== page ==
Benefits of real-time continuous glucose monitoring in adults with type 1 diabetes


Dr Sanjay Kalra, DM (AIIMS); President-elect, SAFES, Bharti Hospital, Karnal, India; Dr Ashok Kumar, Dept. of Endocrinology, Cedar Clinic, Panipat, Haryana, India    20 February 2023

Shifting from intermittently scanned to real-time continuous glucose monitoring in adult patients with type 1 diabetes significantly improved glycemic outcomes. These beneficial effects persisted for the duration of the trial, according to the 24-month results from the randomized ALERTT1 trial published in The Lancet Diabetes & Endocrinology.1


This study was conducted at six hospitals in Belgium and involved 254 adults aged ≥18 years with type 1 diabetes. All of them had been on intermittently scanned continuous glucose monitoring (isCGM). For this study, 127 subjects were randomized to real-time continuous glucose monitoring (rtCGM) with alerts (intervention group) and an equal number of participants continued with isCGM without alerts (control group). At the end of 6 months, 119 of the control group were shifted to rtCGM (is-rtCGM group), while 123 in the intervention group continued with rtCGM (rt-rtCGM group, n=123).


Changes in the time in range (70-180 mg/dL) was the primary outcome of the 24-month extension trial, while changes in HbA1c, time in clinically significant hypoglycemia (<54 mg/dL) and Hypoglycemia Fear Survey worry (HFS-worry) score were the major secondary outcomes.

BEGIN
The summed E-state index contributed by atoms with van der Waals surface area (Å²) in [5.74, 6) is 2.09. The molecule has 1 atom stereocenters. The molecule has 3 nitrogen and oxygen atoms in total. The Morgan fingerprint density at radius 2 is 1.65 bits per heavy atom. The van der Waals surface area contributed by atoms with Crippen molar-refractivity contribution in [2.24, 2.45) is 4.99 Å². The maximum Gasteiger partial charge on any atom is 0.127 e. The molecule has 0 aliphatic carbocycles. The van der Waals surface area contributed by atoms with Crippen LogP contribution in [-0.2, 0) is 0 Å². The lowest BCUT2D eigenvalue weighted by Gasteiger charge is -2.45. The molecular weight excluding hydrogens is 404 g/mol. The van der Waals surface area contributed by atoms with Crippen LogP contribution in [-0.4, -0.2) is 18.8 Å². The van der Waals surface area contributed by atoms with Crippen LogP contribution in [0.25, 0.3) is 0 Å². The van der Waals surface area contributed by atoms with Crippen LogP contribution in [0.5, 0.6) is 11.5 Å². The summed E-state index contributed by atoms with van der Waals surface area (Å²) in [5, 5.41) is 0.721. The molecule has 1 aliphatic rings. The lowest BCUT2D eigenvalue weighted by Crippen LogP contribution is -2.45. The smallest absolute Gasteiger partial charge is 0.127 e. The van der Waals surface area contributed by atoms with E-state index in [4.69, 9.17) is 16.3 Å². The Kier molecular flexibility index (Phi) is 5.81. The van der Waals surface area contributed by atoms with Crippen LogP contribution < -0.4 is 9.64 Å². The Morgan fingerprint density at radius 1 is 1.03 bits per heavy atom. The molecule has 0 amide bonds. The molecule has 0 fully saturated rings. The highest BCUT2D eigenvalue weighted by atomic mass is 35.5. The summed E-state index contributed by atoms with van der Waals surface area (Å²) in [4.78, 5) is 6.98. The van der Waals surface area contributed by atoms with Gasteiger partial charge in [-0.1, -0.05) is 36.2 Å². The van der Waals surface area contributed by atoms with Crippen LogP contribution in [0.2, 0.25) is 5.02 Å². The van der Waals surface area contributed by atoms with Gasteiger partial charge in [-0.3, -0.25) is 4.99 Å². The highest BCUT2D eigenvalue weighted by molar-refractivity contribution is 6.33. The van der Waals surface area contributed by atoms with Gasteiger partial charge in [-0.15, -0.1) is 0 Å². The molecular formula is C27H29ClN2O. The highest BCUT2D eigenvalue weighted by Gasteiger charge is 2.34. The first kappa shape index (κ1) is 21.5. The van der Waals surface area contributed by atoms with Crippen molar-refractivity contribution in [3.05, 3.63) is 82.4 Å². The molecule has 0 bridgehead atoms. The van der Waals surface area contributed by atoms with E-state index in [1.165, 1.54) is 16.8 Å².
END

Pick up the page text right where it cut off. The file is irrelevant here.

In the is-rtCGM group, the time in range increased from 51.8% at 6 months when participants switched to rtCGM to 63.5% at one year and remained steady up to 24 months showing a change of 11.7 percentage points. It increased from 52.5% at baseline in the rt-rtCGM group to 63.0% at one year. This also remained stable for 2 years showing a change of 10.7 percentage points.


In the is-rtCGM group, HbA1c declined from 7·4% at 6 months to 6.9% at 24 months. In the rt-rtCGM group, HbA1c decreased from 7.4% at the start of the study (month 0) to 7.0% at 24 months.


“The change in HFS-worry score was -2·67 (month 24 vs month 6; p=0·0008) in the is-rtCGM group and -5·17 points (month 24 vs month 0; p<0·0001) in the rt-rtCGM group.” Severe hypoglycemia episodes reduced from 31.0 to 3.3 per 100 patient-years after changing over to rtCGM. No between-group difference was observed for time in clinically significant hypoglycemia after 12 months.


In this study, a marked improvement in time in range was noted among those who received rtCGM including those who switched over to rtCGM from isCGM. The improvement remained stable up to 24 months of the trial period in both groups. A significant difference was noted in worry about hypoglycemia after switching from isCGM without alerts to rtCGM with alerts. These findings support the use of rtCGM in adult patients with type 1 diabetes.




  1. Visser MM, et al. Effect of switching from intermittently scanned to real-time continuous glucose monitoring in adults with type 1 diabetes: 24-month results from the randomised ALERTT1 trial. Lancet Diabetes Endocrinol. 2023 Feb;11(2):96-108. doi: 10.1016/S2213-8587(22)00352-7.

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